A finding aid is the primary tool for accessing and understanding archival materials. Finding aids establish a historical context for the collection, describe the scope and contents of the materials, indicate how the collection is arranged, and list where the collection is located and it may be accessed.
Finding aids are usually documents of several pages which commonly have the following parts. Click on the tabs in this box to learn about the common parts of a finding aid.
NOTE: The examples provided here are from finding aids in the Iowa State University Special Collections and University Archives Department. While the major elements are found in finding aids at most archives, each archives generally uses a slightly different format.
Collection number: The number used to refer to the collection. At Iowa State, these take the form of MS 314 or RS 08/08/04. Sometimes called a "reference code." (formal definition)
Context: How something was used, kept, and/or came into being. (formal definition)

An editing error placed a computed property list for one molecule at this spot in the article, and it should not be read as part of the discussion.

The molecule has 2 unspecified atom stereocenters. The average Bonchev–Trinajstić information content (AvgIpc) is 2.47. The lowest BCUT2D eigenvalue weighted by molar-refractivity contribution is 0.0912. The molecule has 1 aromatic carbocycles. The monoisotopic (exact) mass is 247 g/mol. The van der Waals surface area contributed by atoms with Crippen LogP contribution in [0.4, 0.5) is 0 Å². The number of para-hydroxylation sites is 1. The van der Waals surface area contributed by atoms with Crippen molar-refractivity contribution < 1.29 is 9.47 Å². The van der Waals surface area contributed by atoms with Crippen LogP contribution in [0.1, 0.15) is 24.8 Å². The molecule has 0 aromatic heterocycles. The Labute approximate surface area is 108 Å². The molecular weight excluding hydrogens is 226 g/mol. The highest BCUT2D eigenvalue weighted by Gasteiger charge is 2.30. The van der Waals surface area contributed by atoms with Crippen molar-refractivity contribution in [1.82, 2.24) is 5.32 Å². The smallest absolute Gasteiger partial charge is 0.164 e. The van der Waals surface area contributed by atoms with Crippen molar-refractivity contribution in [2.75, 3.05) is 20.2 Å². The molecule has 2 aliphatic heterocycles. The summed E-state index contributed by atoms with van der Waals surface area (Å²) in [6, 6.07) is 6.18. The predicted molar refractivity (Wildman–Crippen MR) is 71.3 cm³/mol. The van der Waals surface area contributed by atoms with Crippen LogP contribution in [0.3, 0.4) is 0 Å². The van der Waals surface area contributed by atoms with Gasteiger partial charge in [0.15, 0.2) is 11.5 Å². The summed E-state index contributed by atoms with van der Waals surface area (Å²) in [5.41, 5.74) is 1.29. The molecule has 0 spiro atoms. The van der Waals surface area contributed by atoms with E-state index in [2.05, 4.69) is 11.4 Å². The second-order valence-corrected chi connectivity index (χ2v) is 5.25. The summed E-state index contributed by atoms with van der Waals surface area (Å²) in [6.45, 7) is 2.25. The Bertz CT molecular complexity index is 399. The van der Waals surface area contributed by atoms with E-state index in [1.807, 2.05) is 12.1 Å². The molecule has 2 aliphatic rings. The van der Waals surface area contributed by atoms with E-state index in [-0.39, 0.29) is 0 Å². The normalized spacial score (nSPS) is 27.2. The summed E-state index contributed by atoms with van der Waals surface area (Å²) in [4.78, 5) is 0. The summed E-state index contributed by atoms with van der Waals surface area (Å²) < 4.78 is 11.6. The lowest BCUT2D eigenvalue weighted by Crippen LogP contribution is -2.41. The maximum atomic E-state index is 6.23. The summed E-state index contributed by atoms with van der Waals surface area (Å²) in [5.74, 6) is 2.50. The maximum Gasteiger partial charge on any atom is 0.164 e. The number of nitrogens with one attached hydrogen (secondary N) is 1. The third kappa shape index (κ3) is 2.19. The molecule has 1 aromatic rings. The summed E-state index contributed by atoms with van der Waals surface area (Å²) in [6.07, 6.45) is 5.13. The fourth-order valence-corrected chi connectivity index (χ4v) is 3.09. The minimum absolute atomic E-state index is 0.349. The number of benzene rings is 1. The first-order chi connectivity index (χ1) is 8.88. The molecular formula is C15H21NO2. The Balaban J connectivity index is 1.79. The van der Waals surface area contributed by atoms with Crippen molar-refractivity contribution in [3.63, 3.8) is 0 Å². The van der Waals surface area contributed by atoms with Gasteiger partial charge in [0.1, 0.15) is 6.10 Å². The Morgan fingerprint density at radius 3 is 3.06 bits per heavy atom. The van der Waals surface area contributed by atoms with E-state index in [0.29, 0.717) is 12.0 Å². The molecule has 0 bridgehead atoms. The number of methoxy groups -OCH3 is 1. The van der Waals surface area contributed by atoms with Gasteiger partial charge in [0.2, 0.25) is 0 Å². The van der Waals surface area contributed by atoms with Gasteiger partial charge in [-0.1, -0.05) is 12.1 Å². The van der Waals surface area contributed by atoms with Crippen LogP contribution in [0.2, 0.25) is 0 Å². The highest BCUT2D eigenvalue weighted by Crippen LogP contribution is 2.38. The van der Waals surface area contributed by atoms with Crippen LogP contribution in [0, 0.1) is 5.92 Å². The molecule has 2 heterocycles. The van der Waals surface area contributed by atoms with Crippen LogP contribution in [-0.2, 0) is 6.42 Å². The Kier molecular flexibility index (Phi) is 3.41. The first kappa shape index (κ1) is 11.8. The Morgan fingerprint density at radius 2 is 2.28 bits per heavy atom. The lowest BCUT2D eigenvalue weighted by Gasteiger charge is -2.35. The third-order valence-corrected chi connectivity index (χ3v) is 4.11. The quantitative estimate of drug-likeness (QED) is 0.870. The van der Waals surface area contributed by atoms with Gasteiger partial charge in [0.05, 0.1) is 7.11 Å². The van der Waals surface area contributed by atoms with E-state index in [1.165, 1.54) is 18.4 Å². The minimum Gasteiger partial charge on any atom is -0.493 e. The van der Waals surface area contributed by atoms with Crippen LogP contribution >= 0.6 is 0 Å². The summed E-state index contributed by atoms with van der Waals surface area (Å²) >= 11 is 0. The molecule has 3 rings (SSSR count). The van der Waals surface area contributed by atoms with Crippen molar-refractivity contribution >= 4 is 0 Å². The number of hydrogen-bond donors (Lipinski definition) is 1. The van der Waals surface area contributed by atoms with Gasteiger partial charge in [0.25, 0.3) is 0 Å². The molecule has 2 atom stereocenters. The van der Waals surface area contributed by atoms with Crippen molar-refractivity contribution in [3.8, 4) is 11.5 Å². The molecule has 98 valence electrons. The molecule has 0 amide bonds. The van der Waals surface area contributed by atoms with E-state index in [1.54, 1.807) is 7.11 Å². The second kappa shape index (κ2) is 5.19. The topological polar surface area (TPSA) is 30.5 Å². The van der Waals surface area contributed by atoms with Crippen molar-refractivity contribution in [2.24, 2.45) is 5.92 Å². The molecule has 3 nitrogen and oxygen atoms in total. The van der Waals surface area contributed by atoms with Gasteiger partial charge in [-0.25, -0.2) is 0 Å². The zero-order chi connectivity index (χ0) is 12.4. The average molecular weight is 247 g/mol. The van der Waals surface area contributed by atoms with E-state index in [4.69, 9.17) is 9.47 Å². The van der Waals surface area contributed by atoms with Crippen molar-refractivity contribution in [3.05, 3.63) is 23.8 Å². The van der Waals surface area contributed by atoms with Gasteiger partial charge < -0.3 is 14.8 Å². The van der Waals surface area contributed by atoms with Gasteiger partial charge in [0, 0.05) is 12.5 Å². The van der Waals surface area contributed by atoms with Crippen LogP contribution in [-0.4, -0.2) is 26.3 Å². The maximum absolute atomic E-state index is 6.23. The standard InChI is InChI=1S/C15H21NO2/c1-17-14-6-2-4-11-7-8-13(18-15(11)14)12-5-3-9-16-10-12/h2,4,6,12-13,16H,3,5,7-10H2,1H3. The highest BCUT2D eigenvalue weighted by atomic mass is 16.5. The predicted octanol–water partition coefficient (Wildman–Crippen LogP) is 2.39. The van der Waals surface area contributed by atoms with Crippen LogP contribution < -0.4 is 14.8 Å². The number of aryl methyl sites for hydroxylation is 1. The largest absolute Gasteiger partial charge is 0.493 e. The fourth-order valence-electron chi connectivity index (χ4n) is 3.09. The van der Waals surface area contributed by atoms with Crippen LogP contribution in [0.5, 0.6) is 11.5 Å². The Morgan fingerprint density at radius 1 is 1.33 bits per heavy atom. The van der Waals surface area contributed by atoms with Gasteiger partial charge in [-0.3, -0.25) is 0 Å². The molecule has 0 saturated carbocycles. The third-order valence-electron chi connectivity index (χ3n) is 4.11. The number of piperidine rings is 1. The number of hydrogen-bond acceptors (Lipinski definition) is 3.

Extent: The physical quantity of material in the collection (formal definition)
Finding Aid: A document prepared by the archives that establishes a historical context for the collection, describes the scope and contents of the materials, indicates how the collection is arranged, and lists where the collection is located and how it may be accessed. (formal definition)
Original Order: The arrangement in which the materials were kept while they were being actively used. (formal definition)
Restriction: A limitation on how or when a person can access and/or use the collection or parts of the collection. (formal definition)
Series: A group of similar records within a collection (formal definition)